2022, R, 115 min. Directed by Parker Finn. Starring Sosie Bacon, Jessie T. Usher, Kyle Gallner, Kal Penn, Judy Reyes.

REVIEWED By Trace Sauveur, Fri., Sept. 30, 2022

The premise of Smile is one that comes with baggage at this point in the modern horror cycle. This story about therapist Rose (Bacon) being cursed by an entity that wields the smiling faces of those familiar to the accursed is yet another trauma-horror allegory, a metaphor that has become so overused it’s begun to become a bit of a joke. However, the debut feature of writer/director Parker Finn looks to upend some of your potential assumptions about what this kind of movie – from a mainstream studio, no less – can actually be.

Indeed, Smile, at its best, is a bit weirder and more left-field than you may expect. Following the recent release of Barbarian, it’s continuing this year’s trend of seemingly well-polished, potentially anonymous studio horrors having much more inspired, hidden ambitions than other high-profile contemporaries. This is slickly assembled, sure, but is crafted with inventive camera work, off-kilter audio cues, and its fair share of no-bullshit jump scares and unnerving imagery. There’s a uniquely morose tone that intuitively allows your brain to prepare for the worst – like our characters are living before an inevitable end of the world. It’s led by an all-in performance from Bacon, who grounds the story within her slow, deteriorating state of mind and escalating madness.

As strong as Finn’s atmospheric sensibilities are, his script isn’t always able to keep up. Following a strong first act that makes you believe you may just be in the hands of a new genre craftsman who really knows what he’s doing, Smile unfortunately sags in its middle section as Rose embarks on her investigative quest with cop/ex Joel (Gallner) to find the truth. There are highlights scattered throughout – a tense scene that involves confronting a previous owner of the mysterious curse comes to mind – but there are stretches that will make you antsy for reasons other than a potential scare. The scares themselves (even the legitimately great ones) typically lack a follow-through, too, usually featuring our lead coming face to face with the monster only to regularly cut to the next scene where we’re left to assume everything went over all right. Rinse and repeat.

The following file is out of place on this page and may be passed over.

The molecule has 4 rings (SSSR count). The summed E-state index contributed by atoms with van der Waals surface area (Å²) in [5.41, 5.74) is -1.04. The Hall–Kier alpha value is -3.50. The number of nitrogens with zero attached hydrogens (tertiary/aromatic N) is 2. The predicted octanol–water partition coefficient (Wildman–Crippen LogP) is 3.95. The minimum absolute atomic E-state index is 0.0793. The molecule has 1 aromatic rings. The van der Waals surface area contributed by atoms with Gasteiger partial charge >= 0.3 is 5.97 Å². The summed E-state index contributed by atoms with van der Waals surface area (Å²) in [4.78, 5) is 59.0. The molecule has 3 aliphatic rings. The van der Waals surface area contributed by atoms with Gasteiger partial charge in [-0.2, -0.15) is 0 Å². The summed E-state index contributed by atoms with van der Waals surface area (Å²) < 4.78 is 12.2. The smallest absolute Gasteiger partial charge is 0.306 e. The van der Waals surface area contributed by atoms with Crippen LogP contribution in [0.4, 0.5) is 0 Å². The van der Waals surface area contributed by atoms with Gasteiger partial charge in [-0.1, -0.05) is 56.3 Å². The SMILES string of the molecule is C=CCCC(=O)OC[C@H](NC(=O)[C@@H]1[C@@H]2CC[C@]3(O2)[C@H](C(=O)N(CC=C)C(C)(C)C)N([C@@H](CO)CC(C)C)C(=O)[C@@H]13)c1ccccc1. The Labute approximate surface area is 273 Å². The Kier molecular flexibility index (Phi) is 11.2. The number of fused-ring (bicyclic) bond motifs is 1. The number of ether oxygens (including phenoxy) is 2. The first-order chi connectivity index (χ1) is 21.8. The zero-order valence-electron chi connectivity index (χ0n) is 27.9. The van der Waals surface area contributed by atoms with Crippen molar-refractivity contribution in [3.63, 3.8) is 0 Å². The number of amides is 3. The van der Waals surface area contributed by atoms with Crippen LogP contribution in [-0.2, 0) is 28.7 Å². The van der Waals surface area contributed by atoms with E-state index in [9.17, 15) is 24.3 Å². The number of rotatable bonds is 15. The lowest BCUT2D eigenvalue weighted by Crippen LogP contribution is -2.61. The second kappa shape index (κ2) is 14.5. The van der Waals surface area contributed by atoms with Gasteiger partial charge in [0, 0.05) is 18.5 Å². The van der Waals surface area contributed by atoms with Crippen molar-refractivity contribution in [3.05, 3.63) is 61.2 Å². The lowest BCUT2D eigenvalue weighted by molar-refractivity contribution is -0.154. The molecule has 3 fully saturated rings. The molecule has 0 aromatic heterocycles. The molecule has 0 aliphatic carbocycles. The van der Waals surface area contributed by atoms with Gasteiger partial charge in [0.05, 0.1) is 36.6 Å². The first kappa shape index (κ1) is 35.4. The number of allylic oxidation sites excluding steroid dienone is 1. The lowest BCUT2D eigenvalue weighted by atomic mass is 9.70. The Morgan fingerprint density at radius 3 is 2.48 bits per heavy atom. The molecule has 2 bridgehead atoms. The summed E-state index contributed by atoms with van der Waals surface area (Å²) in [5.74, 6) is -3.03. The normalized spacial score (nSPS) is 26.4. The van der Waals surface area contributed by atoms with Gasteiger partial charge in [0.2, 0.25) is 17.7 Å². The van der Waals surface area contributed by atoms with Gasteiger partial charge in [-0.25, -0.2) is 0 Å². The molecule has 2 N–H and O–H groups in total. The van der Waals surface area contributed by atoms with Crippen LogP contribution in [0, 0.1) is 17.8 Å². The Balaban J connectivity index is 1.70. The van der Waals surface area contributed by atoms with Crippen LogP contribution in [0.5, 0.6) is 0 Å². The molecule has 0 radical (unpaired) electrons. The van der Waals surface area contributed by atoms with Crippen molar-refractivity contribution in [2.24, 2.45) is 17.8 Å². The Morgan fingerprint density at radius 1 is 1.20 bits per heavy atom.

The ultimate destination is both surprising and frustrating, as the film suddenly again morphs into something much stranger and exciting than you would expect based on initial impressions of what this should be, but also ultimately does fold into becoming another overwrought allegory for its trauma through line. To its credit, this gets pretty close to riding the ideal line between jumpy spookfest and self-serious highbrow horror, and its streak of genuinely great built-for-a-crowd moments and gnarly imagery helps hoist this into positive territory. If nothing else, Smile is another signal that there could be a slow shift happening in studio horror for a potential new wave of idiosyncratic voices and ideas being ushered into the mainstream.

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Smile, Parker Finn, Sosie Bacon, Jessie T. Usher, Kyle Gallner, Kal Penn, Judy Reyes

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